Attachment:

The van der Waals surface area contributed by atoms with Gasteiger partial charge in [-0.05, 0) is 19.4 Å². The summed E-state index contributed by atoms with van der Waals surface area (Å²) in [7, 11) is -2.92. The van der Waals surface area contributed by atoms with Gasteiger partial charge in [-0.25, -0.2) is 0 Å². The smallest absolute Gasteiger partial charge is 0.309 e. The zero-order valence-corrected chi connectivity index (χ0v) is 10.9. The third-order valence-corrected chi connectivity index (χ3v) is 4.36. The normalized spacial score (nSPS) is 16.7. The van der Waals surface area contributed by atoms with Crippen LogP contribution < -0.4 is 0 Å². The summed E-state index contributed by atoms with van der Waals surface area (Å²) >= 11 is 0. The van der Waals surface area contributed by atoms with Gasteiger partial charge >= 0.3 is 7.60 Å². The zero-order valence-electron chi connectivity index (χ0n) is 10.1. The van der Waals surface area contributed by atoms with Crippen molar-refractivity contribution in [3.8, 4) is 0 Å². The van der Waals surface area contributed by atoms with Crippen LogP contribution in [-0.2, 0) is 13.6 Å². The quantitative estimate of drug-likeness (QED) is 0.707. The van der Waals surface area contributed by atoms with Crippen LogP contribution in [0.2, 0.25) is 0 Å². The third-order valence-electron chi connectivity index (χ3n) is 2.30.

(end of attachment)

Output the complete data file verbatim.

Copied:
The van der Waals surface area contributed by atoms with Gasteiger partial charge in [-0.05, 0) is 19.4 Å². The summed E-state index contributed by atoms with van der Waals surface area (Å²) in [7, 11) is -2.92. The van der Waals surface area contributed by atoms with Gasteiger partial charge in [-0.25, -0.2) is 0 Å². The smallest absolute Gasteiger partial charge is 0.309 e. The zero-order valence-corrected chi connectivity index (χ0v) is 10.9. The third-order valence-corrected chi connectivity index (χ3v) is 4.36. The normalized spacial score (nSPS) is 16.7. The van der Waals surface area contributed by atoms with Crippen LogP contribution < -0.4 is 0 Å². The summed E-state index contributed by atoms with van der Waals surface area (Å²) >= 11 is 0. The van der Waals surface area contributed by atoms with Gasteiger partial charge >= 0.3 is 7.60 Å². The zero-order valence-electron chi connectivity index (χ0n) is 10.1. The van der Waals surface area contributed by atoms with Crippen molar-refractivity contribution in [3.8, 4) is 0 Å². The van der Waals surface area contributed by atoms with Crippen LogP contribution in [-0.2, 0) is 13.6 Å². The quantitative estimate of drug-likeness (QED) is 0.707. The van der Waals surface area contributed by atoms with Crippen LogP contribution in [0.2, 0.25) is 0 Å². The third-order valence-electron chi connectivity index (χ3n) is 2.30.